The new education center at Stanford can benefit learners all over the world.
Stanford seeks to improve global health by providing new online medical training programs for people of all skills.
From medical school and vice provost office cooperation, the center will be made by medical school, a former senior vice President of the medical education Charles directed by rob (Charles Prober), and through the digital training to promote health education.
“Because of Charles’s vision, the Stanford university medical school has gained an international reputation for creating innovative courses and blended learning experiences,” said Dr. Lloyd Minor, md, dean of medical school. “New health education center will be through with the office of the vice provost of strong cooperation, take advantage of this progress, help our world class teacher to the student far beyond boundaries to further understand our school campus.
The center will use the resources and expertise developed by the vice provost in the past five years, including instructional design, project development, and expert support for learners. The deputy provost’s office will be the center’s base. Prober will be the founding director and senior vice provost of the health education center in the office.
“Meaningful impact on human health”
“We are happy to serve medical and medical services in this way,” said John Mitchell, associate provost for teaching and learning. “An important part of our mission is to make Stanford’s expertise more extensive. This new center provides an opportunity to do so through meaningful impacts on human health.
John Mitchell, vice provost for teaching and learning, says part of his office’s mission is to make Stanford’s expertise more widely available.
Mitchell, said the center’s service scope could eventually free content from resource-poor country to developed economies charge certificate and degree programs, and will be used by private foundations and charities, tuition fees and, in some cases, sponsored research funding.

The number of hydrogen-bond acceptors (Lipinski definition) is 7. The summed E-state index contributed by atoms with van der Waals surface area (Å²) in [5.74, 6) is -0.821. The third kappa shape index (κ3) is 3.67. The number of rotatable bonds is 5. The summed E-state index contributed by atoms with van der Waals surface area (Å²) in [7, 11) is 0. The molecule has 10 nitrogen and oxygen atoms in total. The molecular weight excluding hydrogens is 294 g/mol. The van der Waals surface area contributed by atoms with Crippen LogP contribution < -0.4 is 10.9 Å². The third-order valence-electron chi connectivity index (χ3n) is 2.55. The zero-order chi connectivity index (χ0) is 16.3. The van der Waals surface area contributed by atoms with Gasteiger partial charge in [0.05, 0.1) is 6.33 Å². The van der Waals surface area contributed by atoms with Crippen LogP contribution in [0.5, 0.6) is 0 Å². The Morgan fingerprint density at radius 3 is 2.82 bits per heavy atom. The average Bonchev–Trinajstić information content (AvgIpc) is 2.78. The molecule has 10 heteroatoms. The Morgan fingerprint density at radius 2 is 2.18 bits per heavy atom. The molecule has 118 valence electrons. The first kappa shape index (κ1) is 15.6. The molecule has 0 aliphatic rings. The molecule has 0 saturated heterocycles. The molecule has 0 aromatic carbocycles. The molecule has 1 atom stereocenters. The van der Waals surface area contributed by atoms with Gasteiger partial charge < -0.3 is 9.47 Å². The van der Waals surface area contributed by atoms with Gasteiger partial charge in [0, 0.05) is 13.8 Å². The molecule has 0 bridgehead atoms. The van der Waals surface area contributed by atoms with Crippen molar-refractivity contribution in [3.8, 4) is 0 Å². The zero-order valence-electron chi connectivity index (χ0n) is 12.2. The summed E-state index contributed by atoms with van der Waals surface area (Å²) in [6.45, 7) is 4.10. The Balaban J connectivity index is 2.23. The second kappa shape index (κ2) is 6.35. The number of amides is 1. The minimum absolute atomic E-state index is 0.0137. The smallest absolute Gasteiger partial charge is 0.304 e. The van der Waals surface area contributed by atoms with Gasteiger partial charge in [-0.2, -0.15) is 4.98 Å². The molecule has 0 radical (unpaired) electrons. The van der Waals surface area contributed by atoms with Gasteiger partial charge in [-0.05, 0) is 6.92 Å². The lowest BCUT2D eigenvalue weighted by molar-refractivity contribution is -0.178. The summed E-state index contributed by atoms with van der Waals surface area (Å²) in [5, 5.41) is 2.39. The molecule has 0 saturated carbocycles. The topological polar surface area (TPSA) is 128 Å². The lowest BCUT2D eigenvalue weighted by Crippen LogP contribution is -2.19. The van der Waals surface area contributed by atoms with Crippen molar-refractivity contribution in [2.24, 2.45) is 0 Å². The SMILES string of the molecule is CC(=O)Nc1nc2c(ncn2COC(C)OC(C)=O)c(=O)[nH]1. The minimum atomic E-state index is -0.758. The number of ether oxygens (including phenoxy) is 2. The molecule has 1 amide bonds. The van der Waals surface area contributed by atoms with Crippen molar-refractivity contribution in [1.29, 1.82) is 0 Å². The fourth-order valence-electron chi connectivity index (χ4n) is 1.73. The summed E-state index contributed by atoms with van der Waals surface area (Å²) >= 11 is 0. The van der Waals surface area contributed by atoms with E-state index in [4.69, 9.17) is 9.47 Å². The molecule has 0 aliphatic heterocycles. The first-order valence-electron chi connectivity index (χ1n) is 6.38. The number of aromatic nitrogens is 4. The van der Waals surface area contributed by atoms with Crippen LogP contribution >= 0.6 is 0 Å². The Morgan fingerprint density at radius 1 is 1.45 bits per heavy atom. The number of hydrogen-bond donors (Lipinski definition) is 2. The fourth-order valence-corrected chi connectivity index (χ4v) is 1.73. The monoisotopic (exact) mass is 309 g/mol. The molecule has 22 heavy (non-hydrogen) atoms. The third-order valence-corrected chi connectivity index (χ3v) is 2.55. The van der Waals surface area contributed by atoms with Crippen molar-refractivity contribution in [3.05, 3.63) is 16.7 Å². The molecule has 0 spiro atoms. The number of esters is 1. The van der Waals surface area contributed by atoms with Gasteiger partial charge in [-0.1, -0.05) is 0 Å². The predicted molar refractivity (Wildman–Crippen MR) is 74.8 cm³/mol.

Prober notes that the spread of smart devices into the world’s most distant regions makes it possible to distribute health information widely and tailor its content to meet a wide range of audiences. Topics, such as nutrition education for medical students, patients, medical professionals continue to accept education of medicine or some of the poorest countries in the world of the rural community of individual citizens to provide customized service.
“Anything we create that has intrinsic value to health care should be reapplied to everyone, including health care in developing countries,” he said.
The center will be set up in the medical school and vice provost office, on the basis of existing projects, and expand with other organizations, including the United States and abroad academic institutions, government agencies and non-profit organizations of partnership.
The center will expand the international cooperation program on digital medicine education at Stanford university, aiming to improve health by creating high-quality, accessible content in developing countries. Digital MEDIC in India already has a strong influence, m.d., Ph.D., Sakti Srivastava, m.d., Ph.D., is the project and the project director, deputy director of the surgical with public and private medical institutions, non-profit organizations and government agencies to establish a partnership, so that health is even more widely available online and simulation resources.
Similarly, pediatric lecturer Maya Dr Adam is now expanding digital MEDIC project in South Africa, spread about nutrition, pregnancy, breast-feeding and HIV management digital teaching tools, community health workers and local women might not otherwise have access to this information.
Combine online interactive learning.
The new center will also promote courses that combine online and interactive learning. For example, students at Stanford university school of medicine can now learn biochemistry by watching short time video, and then participate in interactive class discussion materials. At one point, students who attended biochemistry lectures ranged from 20 percent to 30 percent (medical schools are unusual), and 95 percent of students now attend interactive courses. The medical school has been working with other medical schools to develop similar methods to teach other topics in microbiology and basic science.
Although the center will initially get content from medical school, but in the end will also include other staff at Stanford university, their work relating to health and health care, such as climate change, economics, psychology and an expert in international law.
“We invite other members of Stanford university who are interested in health to join this effort to help us make the most effective contribution to the health of the world,” said Mitchell.